get-counter -listset memory

The counter property has all of the actual names you need you use.

get-counter -listset memory* | Select -ExpandProperty Counter

Once you know the counter names, you can ask for multiple counters with a single command.

$ctrs="\Memory\Page Faults/sec","\Memory\% Committed Bytes In Use","\Memory\Available MBytes"
Get-Counter -counter $ctrs -computername chi-hvr2.globomantics.local | 
Select -ExpandProperty CounterSamples | 
Select Timestamp,
@{Name="Computername";Expression={$_.path.substring(2).replace("\\","#").Split("#")[0]}},
@{Name="Counter";Expression={$_.path.substring(2).replace("\\","#").Split("#")[1]}},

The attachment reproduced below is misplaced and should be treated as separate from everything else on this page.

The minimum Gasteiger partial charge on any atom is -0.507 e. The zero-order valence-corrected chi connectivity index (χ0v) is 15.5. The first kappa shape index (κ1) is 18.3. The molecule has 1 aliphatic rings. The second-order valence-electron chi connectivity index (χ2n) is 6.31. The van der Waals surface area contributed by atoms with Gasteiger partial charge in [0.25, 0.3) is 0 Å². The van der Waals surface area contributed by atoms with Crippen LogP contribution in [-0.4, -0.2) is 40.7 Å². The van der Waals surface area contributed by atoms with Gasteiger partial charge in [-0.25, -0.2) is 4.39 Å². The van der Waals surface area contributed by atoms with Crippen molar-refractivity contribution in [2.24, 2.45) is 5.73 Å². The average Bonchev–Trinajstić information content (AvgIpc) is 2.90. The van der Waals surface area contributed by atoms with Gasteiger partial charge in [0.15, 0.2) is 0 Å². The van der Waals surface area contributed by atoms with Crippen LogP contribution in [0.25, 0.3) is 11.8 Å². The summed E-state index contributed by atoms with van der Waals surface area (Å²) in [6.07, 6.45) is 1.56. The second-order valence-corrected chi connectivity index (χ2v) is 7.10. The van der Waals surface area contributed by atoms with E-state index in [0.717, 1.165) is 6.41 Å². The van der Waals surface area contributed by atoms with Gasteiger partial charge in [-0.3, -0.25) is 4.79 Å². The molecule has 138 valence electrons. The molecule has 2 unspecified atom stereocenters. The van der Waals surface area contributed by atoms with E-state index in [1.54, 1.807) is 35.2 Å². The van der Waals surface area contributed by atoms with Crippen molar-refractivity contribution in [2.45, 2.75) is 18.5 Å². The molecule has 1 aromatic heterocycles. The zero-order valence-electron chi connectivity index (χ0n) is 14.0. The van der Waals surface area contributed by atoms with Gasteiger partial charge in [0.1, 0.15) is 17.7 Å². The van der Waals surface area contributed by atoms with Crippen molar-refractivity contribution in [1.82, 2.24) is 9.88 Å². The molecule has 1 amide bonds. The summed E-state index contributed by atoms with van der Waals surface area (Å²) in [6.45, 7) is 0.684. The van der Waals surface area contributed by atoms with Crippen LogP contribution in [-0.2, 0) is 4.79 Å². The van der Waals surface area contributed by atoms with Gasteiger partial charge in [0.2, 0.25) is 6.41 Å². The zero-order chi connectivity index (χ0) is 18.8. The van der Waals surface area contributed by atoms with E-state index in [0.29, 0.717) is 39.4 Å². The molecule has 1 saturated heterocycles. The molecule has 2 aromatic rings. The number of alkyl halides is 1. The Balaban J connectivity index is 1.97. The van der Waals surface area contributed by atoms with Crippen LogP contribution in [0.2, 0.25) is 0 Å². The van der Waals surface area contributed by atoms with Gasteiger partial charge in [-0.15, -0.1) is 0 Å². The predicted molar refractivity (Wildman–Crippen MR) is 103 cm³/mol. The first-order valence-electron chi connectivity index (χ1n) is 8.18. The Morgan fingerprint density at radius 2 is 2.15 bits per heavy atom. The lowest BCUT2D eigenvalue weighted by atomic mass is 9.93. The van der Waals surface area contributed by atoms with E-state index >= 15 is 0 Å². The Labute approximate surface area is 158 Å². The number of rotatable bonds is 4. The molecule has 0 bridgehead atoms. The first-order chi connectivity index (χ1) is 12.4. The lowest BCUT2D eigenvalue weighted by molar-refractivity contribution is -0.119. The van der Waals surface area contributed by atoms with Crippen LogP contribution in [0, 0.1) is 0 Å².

CookedValue

My code sample uses some custom properties to split out the computer and counter names. I wish it was easier, but unfortunately it take a little PowerShell hocus-pocus to format properly. But the results I think are worth it:

Now let’s look at Hyper-V counters. We can use the same techniques I just showed you.

get-counter -ListSet hyper-v* -ComputerName chi-hvr2.globomantics.local | out-gridview

I piped to Out-Gridview to make it easier to see everything.

Or just ask for the counter names

PS C:\> get-counter -ListSet hyper-v* -ComputerName chi-hvr2.globomantics.local | Select Countersetname

CounterSetName
--------------
Hyper-V Virtual Machine Health Summary
Hyper-V VM Vid Partition
Hyper-V VM Vid Numa Node
Hyper-V Virtual Switch
Hyper-V Virtual Storage Device
Hyper-V VM Save, Snapshot, and Restore
Hyper-V Dynamic Memory Balancer
Hyper-V Dynamic Memory VM
Hyper-V Virtual Machine Bus
Hyper-V VM Live Migration
Hyper-V Legacy Network Adapter
Hyper-V Dynamic Memory Integration Service